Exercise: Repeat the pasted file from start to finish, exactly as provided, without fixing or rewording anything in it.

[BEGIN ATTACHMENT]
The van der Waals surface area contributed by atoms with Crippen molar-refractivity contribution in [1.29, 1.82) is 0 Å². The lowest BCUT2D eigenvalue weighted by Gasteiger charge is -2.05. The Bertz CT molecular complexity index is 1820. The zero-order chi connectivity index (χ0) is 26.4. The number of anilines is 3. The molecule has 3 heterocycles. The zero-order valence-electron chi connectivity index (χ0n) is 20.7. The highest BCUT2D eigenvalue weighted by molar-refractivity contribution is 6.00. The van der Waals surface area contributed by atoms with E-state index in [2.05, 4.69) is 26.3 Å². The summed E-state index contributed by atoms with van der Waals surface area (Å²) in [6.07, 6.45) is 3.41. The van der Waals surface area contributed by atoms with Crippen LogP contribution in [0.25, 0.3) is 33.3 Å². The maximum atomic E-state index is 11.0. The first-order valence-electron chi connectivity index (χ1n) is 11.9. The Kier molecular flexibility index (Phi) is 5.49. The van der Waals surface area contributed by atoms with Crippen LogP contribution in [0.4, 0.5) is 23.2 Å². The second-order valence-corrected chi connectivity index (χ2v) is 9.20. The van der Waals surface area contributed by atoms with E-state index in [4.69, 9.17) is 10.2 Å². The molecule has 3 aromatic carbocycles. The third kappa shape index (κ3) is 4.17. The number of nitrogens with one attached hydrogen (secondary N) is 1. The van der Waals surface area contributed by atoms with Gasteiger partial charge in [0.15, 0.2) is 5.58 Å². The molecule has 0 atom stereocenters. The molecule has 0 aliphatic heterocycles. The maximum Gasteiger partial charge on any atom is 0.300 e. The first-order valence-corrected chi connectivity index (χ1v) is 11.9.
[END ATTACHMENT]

The van der Waals surface area contributed by atoms with Crippen molar-refractivity contribution in [1.29, 1.82) is 0 Å². The lowest BCUT2D eigenvalue weighted by Gasteiger charge is -2.05. The Bertz CT molecular complexity index is 1820. The zero-order chi connectivity index (χ0) is 26.4. The number of anilines is 3. The molecule has 3 heterocycles. The zero-order valence-electron chi connectivity index (χ0n) is 20.7. The highest BCUT2D eigenvalue weighted by molar-refractivity contribution is 6.00. The van der Waals surface area contributed by atoms with E-state index in [2.05, 4.69) is 26.3 Å². The summed E-state index contributed by atoms with van der Waals surface area (Å²) in [6.07, 6.45) is 3.41. The van der Waals surface area contributed by atoms with Crippen LogP contribution in [0.25, 0.3) is 33.3 Å². The maximum atomic E-state index is 11.0. The first-order valence-electron chi connectivity index (χ1n) is 11.9. The Kier molecular flexibility index (Phi) is 5.49. The van der Waals surface area contributed by atoms with Crippen LogP contribution in [0.4, 0.5) is 23.2 Å². The second-order valence-corrected chi connectivity index (χ2v) is 9.20. The van der Waals surface area contributed by atoms with E-state index in [4.69, 9.17) is 10.2 Å². The molecule has 3 aromatic carbocycles. The third kappa shape index (κ3) is 4.17. The number of nitrogens with one attached hydrogen (secondary N) is 1. The van der Waals surface area contributed by atoms with Gasteiger partial charge in [0.15, 0.2) is 5.58 Å². The molecule has 0 atom stereocenters. The molecule has 0 aliphatic heterocycles. The maximum Gasteiger partial charge on any atom is 0.300 e. The first-order valence-corrected chi connectivity index (χ1v) is 11.9.